2003 - A Rancho Cucamonga resident prepares to evacuate as flames from the Grand Prix Fire whip toward her north Rancho Cucamonga neighborhood on Oct. 24, 2003. The fire, one of the largest and most destructive in the history of the Inland Valley, started in Fontana and raced across the San Gabriel Mountains to Claremont and La Verne, destroying more than 130 homes and scorching nearly 60,000 acres. (Photo by Therese Tran)

The major Inland Empire wildfires of the first decade of the century all occurred in the late summer and early fall - and especially in October.

There have been 11 regional wildfires since 2000 that burned more than 12,000 acres. Total acres charred are in the millions, with countless blazes chewing through a few thousand acres at a time.

The blazes left hundreds homeless and cost millions of dollars. Some of them killed residents and firefighters; half were caused by humans.

"Something is changing here," said U.S. Forest Service spokesman John Miller. "The season is getting longer, the fires are getting larger, and they're happening more frequently."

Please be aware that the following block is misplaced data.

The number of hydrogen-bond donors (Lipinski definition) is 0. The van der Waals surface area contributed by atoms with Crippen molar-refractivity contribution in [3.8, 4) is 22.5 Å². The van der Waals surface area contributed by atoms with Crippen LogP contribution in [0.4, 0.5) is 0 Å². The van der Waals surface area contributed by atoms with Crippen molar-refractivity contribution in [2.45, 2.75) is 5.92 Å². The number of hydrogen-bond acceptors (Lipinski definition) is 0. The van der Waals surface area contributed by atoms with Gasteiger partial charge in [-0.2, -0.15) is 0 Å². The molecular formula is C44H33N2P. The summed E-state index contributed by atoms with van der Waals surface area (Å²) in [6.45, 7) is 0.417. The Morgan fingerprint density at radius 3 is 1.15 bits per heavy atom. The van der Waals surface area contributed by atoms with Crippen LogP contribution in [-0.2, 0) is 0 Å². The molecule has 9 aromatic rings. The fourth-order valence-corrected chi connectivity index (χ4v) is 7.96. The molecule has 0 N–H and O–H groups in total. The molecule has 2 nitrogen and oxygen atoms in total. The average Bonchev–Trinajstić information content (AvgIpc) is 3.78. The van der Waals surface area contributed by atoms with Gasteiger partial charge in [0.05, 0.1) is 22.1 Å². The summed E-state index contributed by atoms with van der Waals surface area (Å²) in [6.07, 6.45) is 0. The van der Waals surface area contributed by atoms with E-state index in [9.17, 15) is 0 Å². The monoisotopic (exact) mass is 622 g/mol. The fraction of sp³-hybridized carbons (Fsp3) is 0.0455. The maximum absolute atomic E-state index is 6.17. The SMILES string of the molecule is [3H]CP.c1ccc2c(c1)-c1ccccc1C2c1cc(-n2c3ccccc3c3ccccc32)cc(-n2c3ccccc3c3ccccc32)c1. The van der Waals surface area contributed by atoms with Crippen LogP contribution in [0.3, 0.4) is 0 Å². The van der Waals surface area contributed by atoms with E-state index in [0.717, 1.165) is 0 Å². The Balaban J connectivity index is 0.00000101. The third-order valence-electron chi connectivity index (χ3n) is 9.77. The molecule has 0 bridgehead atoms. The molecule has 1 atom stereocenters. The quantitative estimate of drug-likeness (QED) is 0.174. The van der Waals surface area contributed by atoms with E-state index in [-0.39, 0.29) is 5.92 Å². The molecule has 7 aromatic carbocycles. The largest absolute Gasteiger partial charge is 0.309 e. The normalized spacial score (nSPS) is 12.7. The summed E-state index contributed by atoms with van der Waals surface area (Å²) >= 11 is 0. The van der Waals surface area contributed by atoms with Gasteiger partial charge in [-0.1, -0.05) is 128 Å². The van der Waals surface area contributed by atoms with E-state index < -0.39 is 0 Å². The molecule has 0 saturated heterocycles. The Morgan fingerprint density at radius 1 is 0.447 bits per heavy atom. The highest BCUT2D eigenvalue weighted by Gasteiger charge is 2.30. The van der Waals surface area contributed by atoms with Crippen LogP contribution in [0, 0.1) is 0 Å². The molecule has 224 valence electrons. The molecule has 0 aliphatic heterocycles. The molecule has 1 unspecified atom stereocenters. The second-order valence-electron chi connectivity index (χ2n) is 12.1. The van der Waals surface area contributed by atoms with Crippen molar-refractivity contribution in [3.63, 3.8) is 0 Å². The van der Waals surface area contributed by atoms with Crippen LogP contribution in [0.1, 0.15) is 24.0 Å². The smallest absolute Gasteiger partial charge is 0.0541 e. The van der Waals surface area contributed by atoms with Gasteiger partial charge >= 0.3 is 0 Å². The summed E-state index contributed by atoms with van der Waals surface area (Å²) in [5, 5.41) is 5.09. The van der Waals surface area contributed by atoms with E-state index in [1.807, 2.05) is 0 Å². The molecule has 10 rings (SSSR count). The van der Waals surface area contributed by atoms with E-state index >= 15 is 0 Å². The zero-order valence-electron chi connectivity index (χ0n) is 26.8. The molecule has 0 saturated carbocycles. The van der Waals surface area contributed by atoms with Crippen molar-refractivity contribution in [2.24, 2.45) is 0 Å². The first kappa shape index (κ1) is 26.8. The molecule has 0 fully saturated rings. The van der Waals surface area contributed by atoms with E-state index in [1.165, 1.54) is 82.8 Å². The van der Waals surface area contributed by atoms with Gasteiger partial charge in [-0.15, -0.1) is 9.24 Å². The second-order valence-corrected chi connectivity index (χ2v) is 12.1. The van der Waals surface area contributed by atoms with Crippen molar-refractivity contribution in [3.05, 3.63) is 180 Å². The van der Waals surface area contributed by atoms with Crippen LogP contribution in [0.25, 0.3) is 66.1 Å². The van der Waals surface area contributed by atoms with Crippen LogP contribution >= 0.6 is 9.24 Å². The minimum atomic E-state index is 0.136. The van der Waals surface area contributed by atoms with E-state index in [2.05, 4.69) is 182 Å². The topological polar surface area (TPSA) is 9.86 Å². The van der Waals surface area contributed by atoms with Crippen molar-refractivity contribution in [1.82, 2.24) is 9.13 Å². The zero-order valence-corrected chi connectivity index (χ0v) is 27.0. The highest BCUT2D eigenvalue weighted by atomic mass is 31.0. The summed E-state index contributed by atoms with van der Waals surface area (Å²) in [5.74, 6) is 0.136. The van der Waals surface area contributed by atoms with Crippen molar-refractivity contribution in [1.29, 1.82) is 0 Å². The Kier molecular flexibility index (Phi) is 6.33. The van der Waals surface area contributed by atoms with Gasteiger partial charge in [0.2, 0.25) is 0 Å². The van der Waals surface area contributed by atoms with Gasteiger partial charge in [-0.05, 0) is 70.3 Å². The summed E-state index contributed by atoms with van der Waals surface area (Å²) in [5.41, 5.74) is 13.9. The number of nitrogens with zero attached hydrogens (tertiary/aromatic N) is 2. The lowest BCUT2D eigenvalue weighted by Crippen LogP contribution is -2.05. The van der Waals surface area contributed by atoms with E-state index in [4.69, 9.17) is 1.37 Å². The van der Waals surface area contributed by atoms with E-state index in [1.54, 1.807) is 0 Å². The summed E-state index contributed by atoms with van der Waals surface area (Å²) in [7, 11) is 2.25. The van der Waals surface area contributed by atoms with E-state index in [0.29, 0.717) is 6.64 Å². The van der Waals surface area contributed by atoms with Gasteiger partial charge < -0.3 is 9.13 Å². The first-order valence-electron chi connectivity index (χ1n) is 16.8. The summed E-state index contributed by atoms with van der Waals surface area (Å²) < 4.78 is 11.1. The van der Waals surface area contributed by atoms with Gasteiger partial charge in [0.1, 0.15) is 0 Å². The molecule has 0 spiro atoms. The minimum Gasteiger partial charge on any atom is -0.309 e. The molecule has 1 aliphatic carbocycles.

October of 2002 and 2003 brought three significant blazes to the foothills and high country of the San Gabriel and San Bernardino mountains.

The Williams Fire consumed 37,240 acres and burned 76 structures between Sept. 22 and Oct. 1, 2002 in the Angeles National Forest between Azusa and Claremont.

That set the stage for the two-fire wallop in late October 2003 that just about brought the Inland Empire to its knees.

For nearly three weeks, more than 150,000 acres of chaparral and forest were charred by the Grand Prix and Old fires, mostly in the San Bernardino National Forest.

The Grand Prix fire began as a small blaze near a foothill neighborhood in Fontana but exploded two days later with the arrival of Santa Ana winds. It burned nearly 60,000 acres as it raced across the San Gabriels from Fontana to the edge of La Verne.